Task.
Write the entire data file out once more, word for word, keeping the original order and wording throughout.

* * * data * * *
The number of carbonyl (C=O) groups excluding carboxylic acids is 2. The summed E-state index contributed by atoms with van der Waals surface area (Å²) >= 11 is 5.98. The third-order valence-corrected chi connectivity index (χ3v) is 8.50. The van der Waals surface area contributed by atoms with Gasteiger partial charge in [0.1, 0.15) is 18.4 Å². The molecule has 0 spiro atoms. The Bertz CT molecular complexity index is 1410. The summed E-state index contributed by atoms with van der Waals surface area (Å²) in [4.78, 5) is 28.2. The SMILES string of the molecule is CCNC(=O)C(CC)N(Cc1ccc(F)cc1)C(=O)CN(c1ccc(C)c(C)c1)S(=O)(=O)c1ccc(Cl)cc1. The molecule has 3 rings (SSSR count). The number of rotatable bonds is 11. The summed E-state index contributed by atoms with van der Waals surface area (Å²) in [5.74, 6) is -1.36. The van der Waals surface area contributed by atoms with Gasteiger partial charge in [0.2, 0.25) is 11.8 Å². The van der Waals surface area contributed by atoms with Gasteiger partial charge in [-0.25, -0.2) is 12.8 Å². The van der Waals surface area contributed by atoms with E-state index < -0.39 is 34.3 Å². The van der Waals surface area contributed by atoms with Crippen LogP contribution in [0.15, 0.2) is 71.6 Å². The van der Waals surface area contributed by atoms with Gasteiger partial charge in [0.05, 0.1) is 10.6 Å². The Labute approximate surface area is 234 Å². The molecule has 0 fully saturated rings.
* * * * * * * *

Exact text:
The number of carbonyl (C=O) groups excluding carboxylic acids is 2. The summed E-state index contributed by atoms with van der Waals surface area (Å²) >= 11 is 5.98. The third-order valence-corrected chi connectivity index (χ3v) is 8.50. The van der Waals surface area contributed by atoms with Gasteiger partial charge in [0.1, 0.15) is 18.4 Å². The molecule has 0 spiro atoms. The Bertz CT molecular complexity index is 1410. The summed E-state index contributed by atoms with van der Waals surface area (Å²) in [4.78, 5) is 28.2. The SMILES string of the molecule is CCNC(=O)C(CC)N(Cc1ccc(F)cc1)C(=O)CN(c1ccc(C)c(C)c1)S(=O)(=O)c1ccc(Cl)cc1. The molecule has 3 rings (SSSR count). The number of rotatable bonds is 11. The summed E-state index contributed by atoms with van der Waals surface area (Å²) in [5.74, 6) is -1.36. The van der Waals surface area contributed by atoms with Gasteiger partial charge in [0.2, 0.25) is 11.8 Å². The van der Waals surface area contributed by atoms with Gasteiger partial charge in [-0.25, -0.2) is 12.8 Å². The van der Waals surface area contributed by atoms with E-state index < -0.39 is 34.3 Å². The van der Waals surface area contributed by atoms with Crippen LogP contribution in [0.15, 0.2) is 71.6 Å². The van der Waals surface area contributed by atoms with Gasteiger partial charge in [0.05, 0.1) is 10.6 Å². The Labute approximate surface area is 234 Å². The molecule has 0 fully saturated rings.